“It’s not lost on our members. We have resources that others might not have, because of the wages and benefits we have been able to negotiate,” said Holden “With that comes the ability to donate money to causes, donate time to our schools and non-profits. We know there’s part of our society that needs help, and because of our union contracts we are able to support those groups that do great work to help those who need it most. Without those contracts, we wouldn’t have the resources to give back. But we do and we are proud to do it.”
District 751 members feel very strongly about giving back to their community and have been doing so for many decades. So much so, there is a requirement for all union stewards to volunteer at least eight hours a year. Individually, eight hours doesn’t seem like a lot, but when you consider the district fluctuates between 650 to 700 stewards, you begin to realize the impact these members have on their community.
“Our members work on hundreds of projects a year,” said Holden. “They have volunteered over 13,000 hours each of the last two years supporting our community. I am very proud of them, it’s exciting to see our members be so involved with their union and support their community so much.”
On a crisp March morning a group of 20 District 751 Machinists gathered at a home in Arlington, WA to help out a fellow union brother in need. Mike Miller retired from Boeing after 30 years but an amputation a few years ago left him less mobile than he used to be. His union family is giving him the freedom to move in and out of his house more easily by building him a wheelchair ramp.
“Many times I can’t wear the prosthetic because of swelling and sores, so I have to use a knee scooter,” said Miller. “It’s getting very difficult to get out of the car and up the stairs into the house.”
He is very grateful for the support of his union family.
“I’m very thankful. Union guys really stick together,” said Miller. “I really appreciate everything they have done for me.”
In addition to the ramp, Miller also got a little dose of the comradery he used to witness daily.
“It was good having the union guys around the house hanging out, drinking coffee and cutting up,” said Miller. “It was like being on the shop floor again.”
For over 30 years District 751 Machinists members have been giving the gift of mobility to hundreds of people in the community who are in need of a wheelchair ramp. It’s a program they are most proud of.
For current MVP Chair Princie Stewart, this specific project is even more gratifying because they are helping a 751 retiree.
“It’s very special to be able to build a ramp for one of our union brothers or sisters,” said Princie. “They put in a lot of years in our union and being brothers and sisters doesn’t stop when you retire, we will be there for you any way we can.”
Business Representative Garth Luark has been involved in over 300 ramp builds during his nearly 20 years of volunteering, but this particular build was special for him.
“I worked with Mike to help him with a medical layoff before his retirement,” said Luark. “When I heard that he was in need of a ramp, I wanted to come out and help him again.”
Back in Everett, a dozen 751 members secure trash bags and grabbers and don high-visibility safety vests, then set out to clean up the nearly two-mile stretch of Fourth Avenue which District 751 has claimed as their own. Volunteers meet here the second Sunday of each month to make passes up and down each side of the busy street to pick up litter.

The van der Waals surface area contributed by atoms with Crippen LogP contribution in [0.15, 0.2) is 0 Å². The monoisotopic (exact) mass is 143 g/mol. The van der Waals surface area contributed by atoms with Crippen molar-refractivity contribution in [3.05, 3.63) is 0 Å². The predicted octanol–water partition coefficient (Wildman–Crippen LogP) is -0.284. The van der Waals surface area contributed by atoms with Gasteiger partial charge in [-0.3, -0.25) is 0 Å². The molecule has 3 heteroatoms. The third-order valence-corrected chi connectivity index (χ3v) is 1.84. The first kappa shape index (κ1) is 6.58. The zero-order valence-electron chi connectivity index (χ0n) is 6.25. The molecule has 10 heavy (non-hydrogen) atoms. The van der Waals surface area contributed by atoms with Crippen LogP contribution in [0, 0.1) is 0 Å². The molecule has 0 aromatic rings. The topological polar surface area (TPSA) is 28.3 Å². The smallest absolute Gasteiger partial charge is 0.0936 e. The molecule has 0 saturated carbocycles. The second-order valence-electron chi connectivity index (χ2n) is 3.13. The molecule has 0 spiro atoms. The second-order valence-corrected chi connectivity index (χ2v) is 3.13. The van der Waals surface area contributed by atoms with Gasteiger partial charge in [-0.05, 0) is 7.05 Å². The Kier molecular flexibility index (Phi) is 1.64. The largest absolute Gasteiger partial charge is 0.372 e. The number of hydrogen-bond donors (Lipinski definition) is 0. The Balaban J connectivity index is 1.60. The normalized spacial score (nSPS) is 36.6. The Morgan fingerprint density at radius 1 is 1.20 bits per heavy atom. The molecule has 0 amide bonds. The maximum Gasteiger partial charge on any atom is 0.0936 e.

“It’s a way of getting out there and bringing to light to the public what unions are all about,” said 751 Local A Steward Derek Gottschalk. “We do this for the betterment of our community. We have our sign up here that says this road belongs to us and we take pride in that. We want this to be the cleanest section of road in Everett.”
Members of the district feel volunteering is an important part of being a union member and it shows others that it’s valuable to have unions within their community.
“Volunteering gives us a sense of ownership in our community,” said MVP Committee member and Local A member Adrian Camez. “We build the best planes in Washington state, but it doesn’t stop at the time clock and it doesn’t stop at the gate at Boeing. It continues on with our work in the community. It’s a great thing to be part of such a great union.”
Whether it is helping feed the less fortunate at the mission, collecting food for Northwest Harvest, building playgrounds for the local schools, picking up trash on the roadside or building wheelchair ramps for those in need, the Machinists at IAM District 751 have established themselves as a pillar in the community. It’s something DBR Holden feels very strongly about.
“It’s important we volunteer in the community and identify ourselves as Machinists Union members,” said Holden. “We get a lot of media coverage when we have to battle our employer. It’s important for the community to know we are doing a lot of great things to raise the standard of living in this community. We don’t just work here, we also volunteer and we make this community stronger.”
The volunteer efforts in the area do more than strengthen the community. The 751 Machinists name recognition pays huge dividends when it comes to organizing.
“People recognize Machinists Union members working in the community, and when they want a union, they see ours as the organization they want to join,” said Holden. “We are having success in organizing new groups, getting first contracts and raising the standard of living for more people.”
The 30,000 members of District 751 keep their local economies rolling and their communities a great place to live. They serve as great examples in their belief that making their community stronger is one of the most important things we can do as union members.
Curran said it best with an answer that is indicative of the volunteering culture of District 751. When asked how long he planned to continue to help others, Curran replied, “I’ll do it until the day I die. Even if I’m in a wheelchair, I’ll find something I can do from there.”